Following the death of the Italian astronomer, Giovanni Antonio Magini (1555–1617) the Jesuits offered his chair for mathematics in Bologna to the Lutheran Johannes Kepler, with the assurance that he would not have to convert. When the Lutheran Protestant Georg Joachim Rheticus (1514–1574), professor for mathematics in Wittenberg, centre of the Reformation, visited the Catholic cathedral cannon Nicolaus Copernicus (1473–1543) in Warmia, Dantiscus (1485–1548), the Bishop of Warmia and a counter-reformation hardliner, greeted him with warmth and honour as a scholar. Christoph Clavius (1538–1612), Jesuit professor of mathematics at the Collegio Romano, corresponded with scientific scholars from all religious persuasions exchanging scientific news. One of his successors, Athanasius Kircher (1602–1680), collected astronomical data from other Jesuits from all over the world and then redistributed it to astronomers throughout Europe, both Catholic and Protestant.

I’m not convinced lumping together gnu atheists, Draper, and White is a good idea. Based on the quoted passages in , Draper and White were arguing substantially different theses. They both seem wrong to me, but for different reasons. Draper’s thesis seems to overstate the importance of religion in the history of science, while White’s thesis seems to understate the threat to traditional religion represented by science, saying that untrammeled science is invariably good for religion. White may be correct that, of the options available, the best strategy for religion is to back off from any claim that seems to impinge upon science. But then, at least in my home country of the USA until recently, the largely Creationist Evangelical Protestants seemed to be doing better for themselves demographically than any other category of Christian, so he may even be wrong about that. As for the Gnu atheists, I agree the leading figures are not especially known for their historical expertise (the only one I can think of who’s any kind of a historian is Carrier, and he’s somewhat of a charlatan from what I can tell.) Nonetheless, they tend not to repeat the most egregious mistakes of Draper and White, such as the flat earth stuff.

As for the Galileo affair, you may be right that the Catholic Church would have transitioned to heliocentrism more quietly if Galieo had a different temperament, although we’ll never know. Nonetheless, the charges brought against Galileo, as far as I know, had nothing to do with his personal failings, but only his support for heliocentrism, and the works of other heliocentrists like Kepler and Copernicus were also placed on the index of prohibited books and continued to be long after Galileo’s death. So, it seems like the Church went to a lot of effort to make it seem like the whole thing wasn’t just about Galileo. What also seems clear is that, without a pre-existing perceived conflict between scripture and heliocentrism, Galileo would not have been in a position to write something as inflammatory to the Church as the Letter to Castelli.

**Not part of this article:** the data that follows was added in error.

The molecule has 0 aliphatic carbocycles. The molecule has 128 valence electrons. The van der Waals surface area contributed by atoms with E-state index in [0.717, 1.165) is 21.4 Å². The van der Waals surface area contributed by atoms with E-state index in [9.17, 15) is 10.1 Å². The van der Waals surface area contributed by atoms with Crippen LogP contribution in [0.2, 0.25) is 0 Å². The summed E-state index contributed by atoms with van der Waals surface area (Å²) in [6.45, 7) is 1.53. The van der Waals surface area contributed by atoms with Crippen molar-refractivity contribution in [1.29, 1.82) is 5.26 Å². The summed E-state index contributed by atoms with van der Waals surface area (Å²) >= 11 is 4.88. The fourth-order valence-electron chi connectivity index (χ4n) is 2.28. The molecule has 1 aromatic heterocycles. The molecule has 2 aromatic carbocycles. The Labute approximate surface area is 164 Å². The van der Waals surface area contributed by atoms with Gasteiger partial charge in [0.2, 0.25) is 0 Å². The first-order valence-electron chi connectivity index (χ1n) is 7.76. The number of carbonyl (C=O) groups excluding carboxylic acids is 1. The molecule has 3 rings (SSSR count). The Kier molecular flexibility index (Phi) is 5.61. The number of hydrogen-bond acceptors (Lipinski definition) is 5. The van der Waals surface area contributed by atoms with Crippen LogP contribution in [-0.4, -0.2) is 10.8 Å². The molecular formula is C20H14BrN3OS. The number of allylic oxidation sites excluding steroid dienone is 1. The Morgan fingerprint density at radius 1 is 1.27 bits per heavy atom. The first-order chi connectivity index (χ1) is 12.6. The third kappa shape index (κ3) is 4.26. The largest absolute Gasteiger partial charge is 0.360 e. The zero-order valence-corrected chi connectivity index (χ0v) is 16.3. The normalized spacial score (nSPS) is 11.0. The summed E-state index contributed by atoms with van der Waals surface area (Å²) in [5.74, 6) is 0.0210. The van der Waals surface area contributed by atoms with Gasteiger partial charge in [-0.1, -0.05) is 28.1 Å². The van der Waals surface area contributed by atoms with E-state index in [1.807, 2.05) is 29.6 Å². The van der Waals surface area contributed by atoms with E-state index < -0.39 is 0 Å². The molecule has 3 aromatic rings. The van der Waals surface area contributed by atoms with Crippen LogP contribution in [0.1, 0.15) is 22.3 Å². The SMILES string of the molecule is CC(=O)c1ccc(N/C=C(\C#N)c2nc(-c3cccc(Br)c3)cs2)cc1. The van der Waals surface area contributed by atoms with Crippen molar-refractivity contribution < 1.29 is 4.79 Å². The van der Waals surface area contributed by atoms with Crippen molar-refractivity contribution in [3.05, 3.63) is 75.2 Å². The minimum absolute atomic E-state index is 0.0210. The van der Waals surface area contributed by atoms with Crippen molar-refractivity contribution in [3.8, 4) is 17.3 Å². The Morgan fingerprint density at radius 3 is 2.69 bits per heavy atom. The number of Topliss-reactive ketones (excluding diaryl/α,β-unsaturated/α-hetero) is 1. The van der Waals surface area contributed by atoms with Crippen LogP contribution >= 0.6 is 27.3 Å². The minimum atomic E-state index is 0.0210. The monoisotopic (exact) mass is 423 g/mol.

Ray is right that White didn’t think that science was a threat to religion. White was an American Protestant of a type that was (and is) anything but hostile to science. In the 19th Century and right up to the 1950s, liberal Protestantism was a major cultural force, though more recently it has been outshouted and outnumbered by the Evangelicals. In it’s heyday it was a great promoter of public education and scientific research.

Well, things go around. To the disgust of right wingers, who think they are cucks and trimmers, and the disappointment of the gnu atheists, who prefer their opponents to be rustic enthusiasts for the science fiction version of theology, more rational types of Christians may reassert themselves in the next few years. Twenty years ago it was commonplace to suggest that mainstream churches had empty parking lots on Sundays because they couldn’t compete with the raw meat of the TV preachers, but these days the Fundies have their own problems filling the pews despite their obvious political power. There may be historical precedent for the situation. Radical Puritanism was actually in decline in the years before its apparent but temporary success in the English Civil War. The current Saturnalia of the Yahoos may be more evidence of desperation than triumph.

I find church history a desperately dull subject; but if you’re going to understand how science and religion have interacted, you do need to take it seriously. Though their Manicheanisms have slightly different antagonists—science + reasonable Protestantism vs superstition and tyranny for White, science vs superstition for the gnus—they are both crude lumpers in an area that calls for serious splitting.